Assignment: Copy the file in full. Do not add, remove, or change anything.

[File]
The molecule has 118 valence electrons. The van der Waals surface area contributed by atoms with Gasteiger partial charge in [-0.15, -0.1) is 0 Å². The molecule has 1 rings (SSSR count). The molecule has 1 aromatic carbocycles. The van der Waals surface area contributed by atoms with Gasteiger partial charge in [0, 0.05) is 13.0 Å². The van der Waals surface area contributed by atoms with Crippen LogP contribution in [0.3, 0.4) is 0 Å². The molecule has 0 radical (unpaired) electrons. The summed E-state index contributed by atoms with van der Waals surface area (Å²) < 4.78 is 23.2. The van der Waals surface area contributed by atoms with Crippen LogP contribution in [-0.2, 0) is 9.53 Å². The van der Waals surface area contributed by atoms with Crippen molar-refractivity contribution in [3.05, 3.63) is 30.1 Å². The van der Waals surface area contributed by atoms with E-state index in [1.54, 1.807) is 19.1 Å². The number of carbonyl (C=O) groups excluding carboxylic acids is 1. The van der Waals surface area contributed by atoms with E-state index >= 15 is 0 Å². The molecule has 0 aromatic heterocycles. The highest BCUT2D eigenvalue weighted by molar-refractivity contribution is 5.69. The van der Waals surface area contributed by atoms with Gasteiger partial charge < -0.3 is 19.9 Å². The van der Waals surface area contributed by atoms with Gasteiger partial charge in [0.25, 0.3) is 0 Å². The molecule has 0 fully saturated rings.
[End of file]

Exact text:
The molecule has 118 valence electrons. The van der Waals surface area contributed by atoms with Gasteiger partial charge in [-0.15, -0.1) is 0 Å². The molecule has 1 rings (SSSR count). The molecule has 1 aromatic carbocycles. The van der Waals surface area contributed by atoms with Gasteiger partial charge in [0, 0.05) is 13.0 Å². The van der Waals surface area contributed by atoms with Crippen LogP contribution in [0.3, 0.4) is 0 Å². The molecule has 0 radical (unpaired) electrons. The summed E-state index contributed by atoms with van der Waals surface area (Å²) < 4.78 is 23.2. The van der Waals surface area contributed by atoms with Crippen LogP contribution in [-0.2, 0) is 9.53 Å². The van der Waals surface area contributed by atoms with Crippen molar-refractivity contribution in [3.05, 3.63) is 30.1 Å². The van der Waals surface area contributed by atoms with E-state index in [1.54, 1.807) is 19.1 Å². The number of carbonyl (C=O) groups excluding carboxylic acids is 1. The van der Waals surface area contributed by atoms with E-state index >= 15 is 0 Å². The molecule has 0 aromatic heterocycles. The highest BCUT2D eigenvalue weighted by molar-refractivity contribution is 5.69. The van der Waals surface area contributed by atoms with Gasteiger partial charge < -0.3 is 19.9 Å². The van der Waals surface area contributed by atoms with Gasteiger partial charge in [0.25, 0.3) is 0 Å². The molecule has 0 fully saturated rings.